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Publication numberUS2506279 A
Publication typeGrant
Publication dateMay 2, 1950
Filing dateMay 3, 1947
Priority dateMay 3, 1947
Publication numberUS 2506279 A, US 2506279A, US-A-2506279, US2506279 A, US2506279A
InventorsRowe Harry C
Original AssigneeRowe Harry C
Export CitationBiBTeX, EndNote, RefMan
External Links: USPTO, USPTO Assignment, Espacenet
Sound actuated signal device for telephones
US 2506279 A
Abstract  available in
Previous page
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Claims  available in
Description  (OCR text may contain errors)

y 1950 H. c. ROWE SOUND ACTUATED SIGNAL DEVICE FOR TELEPHONES Filed May '5, 1947 Patented May 2, 195

EFF-ICE ,50 2% SOUND AGTUATED SIGNAL DEVI EF K TELEPHONES v Harry Cl Rowe, Ghi'cngo, pplication May- 3.1947, Serial no. 745,536

. Claims. (01.119 4) This invention. relates to sound actuat d si nal devices adapted to be used to indicate the existence of certain conditions-in a telephone circuit. More particularly it is a device which may be utilized, when a telephone oonversation'ha been temporarily discontinued without floreakinig'the connection, to give a suitable signal to one'of the parties who has le'ftthe telephone that the connected party is ready to resume the-conversation.

It is often necessary for one of the parties engaged in a telephone conversatlon to leave the phone temporarily. 'Thls normally means that even though no intelligence is being exchanged, the other partymust rema'inat the telephone and await the return of'the' nrstemention d Pa tycan be a great inconvenience ajs well as time consuming, which time could vbe'better.sp'ent in more productive activity.

Therefore, it would obviously be very desirable to havea device available which could be used incon'junc'tion with a telephone to automatically signal the return of the first-mentioned party to the telephone. The other party could then return to the telephone and theconversaiiion could be resumed. For various reasons it would be desirable "tofhave "the device so constructed that there no electrical-connection,nee'ded with the telephone withswhich is used. One or these the vund'esirab'flity'of ,having :to make any modification on already existing telephone-circuits which would 1;be tb'oth costly zand' "inconvenient, and perhaps *wouldnot be feasible {in many instances. Another is that it would bQeLde s'lrable to be abl eto utillzethe device with "any zone of several telephones merelybyiestalolishing the proper l hysical relationship betweenthat phone and the device, when the-phonejis itempora'rily .put .down. In other wordsgfan' auxiliary rack or cradle of some sort would have ;a natural utility, and it could be constructed 2519. part0! the device embodying the invention; sothat'the device would be put in an operative condition when a hand set is iplaced on that rack or dradle.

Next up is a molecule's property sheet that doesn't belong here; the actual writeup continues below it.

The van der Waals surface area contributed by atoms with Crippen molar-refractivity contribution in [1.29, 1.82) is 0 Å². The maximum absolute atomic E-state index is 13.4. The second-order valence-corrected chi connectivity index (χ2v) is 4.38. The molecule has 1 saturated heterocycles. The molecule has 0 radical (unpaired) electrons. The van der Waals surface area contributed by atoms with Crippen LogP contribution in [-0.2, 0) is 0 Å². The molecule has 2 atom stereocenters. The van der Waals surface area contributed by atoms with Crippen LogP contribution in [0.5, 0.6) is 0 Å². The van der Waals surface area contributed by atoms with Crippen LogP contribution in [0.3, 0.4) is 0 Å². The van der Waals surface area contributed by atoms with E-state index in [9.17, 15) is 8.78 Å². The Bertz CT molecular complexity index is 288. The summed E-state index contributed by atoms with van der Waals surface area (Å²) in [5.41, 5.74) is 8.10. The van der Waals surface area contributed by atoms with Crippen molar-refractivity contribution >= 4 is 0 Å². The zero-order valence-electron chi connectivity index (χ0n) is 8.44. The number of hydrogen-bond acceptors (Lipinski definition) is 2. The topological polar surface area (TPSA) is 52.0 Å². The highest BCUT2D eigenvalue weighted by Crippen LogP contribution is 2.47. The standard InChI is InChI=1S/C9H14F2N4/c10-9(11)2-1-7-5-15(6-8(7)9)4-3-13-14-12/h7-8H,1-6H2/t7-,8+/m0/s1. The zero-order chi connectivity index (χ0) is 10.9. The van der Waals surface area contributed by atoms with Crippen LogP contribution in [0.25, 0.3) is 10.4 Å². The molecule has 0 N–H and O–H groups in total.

arrangement would allow theus'erof one such device -with any number .of separate itelenhflnes which are within reach ofithe device. since any of the hand sets could. be placed'on theme}; or BcradIeasdeSired.

[It is therefore an object of this {invention-J19 risrreadyto.resumetherconversationt 7 It is another object or this invention to 15rdvide a sound actuated signal device of the character described which is so constructed that no electrical connection with the telephone with which it is used is necessary, ,It is another object of this invention to provide a sound actuated signal device which maybe used with any number of telephones, so long as they are disposed so that the hand set may be phi sl cally coupled to the device.

it is still another Object of this invention to provide a sound actuated signal device which is of relatively simple design and which is economical to manufacture, to installand to operate.

"Still another object of this invention is -to provide a sound actuated signal device which n b adapted to give either a visual or auditorys'ignal', or 'both", if desired. I Further objects and a [vantages of this invention will becorne evident as the description'pro ceeds and from an examination of the accomanying -drawlng*which illustrates one embodiment of :the invention and in which similarnumerals refer to similar parts throughout the several views.

'In'the drawin EFiei a pers c vi of a dev e bo yineoneform Qf 'i -inv tie j is a perspective view of the device shown in Fig. *liwith-a.telephonelhand set in operative position on the device.

Fig. 3 is a circuit diagramof the embodiment of theint ntion shQw tin ig- Y-Re er'r ngnpw t fli s- '1 ni 'z. h nena flevi e;,; ene ailly sienaitedhy th -.nunie al t, ha a iront fac c mpr sin an aneu arl p sed s t o whi h is an extension of t ve ti a section 13- i ih an u a d sposition o these two fron ace se tions. wit xesnec tto 'eachother. a a s the. de ice .t irec te the telenh n ihand set 16 as is The tno uppo tin p sts I841: .011 th toenai s dis o edlnortion 11 .of the front f c are ,adap dt p t the receiver end 2 o h ihan set T henthe iatteris prope ly dispos d on he .ne a d ice as shown "Fig. 2. Iiikewise the two supportins 1 9. 1 5 ,122-ei n -the ver call d s o ed section ilzl 'o the f on ce o t dev e etad pted tosunport ithdmicmi hpneien 2e o ithe hand o:

it when thetlatteriis s 'di' h se Immediately alcove 121 8 .Sflpporliing posts ,ILB and tangent there o is .the .oircular section (.28 otresilienlt materialfrhem crq hone .is centinny-disposed in t is resilien -m te alaudits s exposed ria e fll is s bstantially .flush therewith.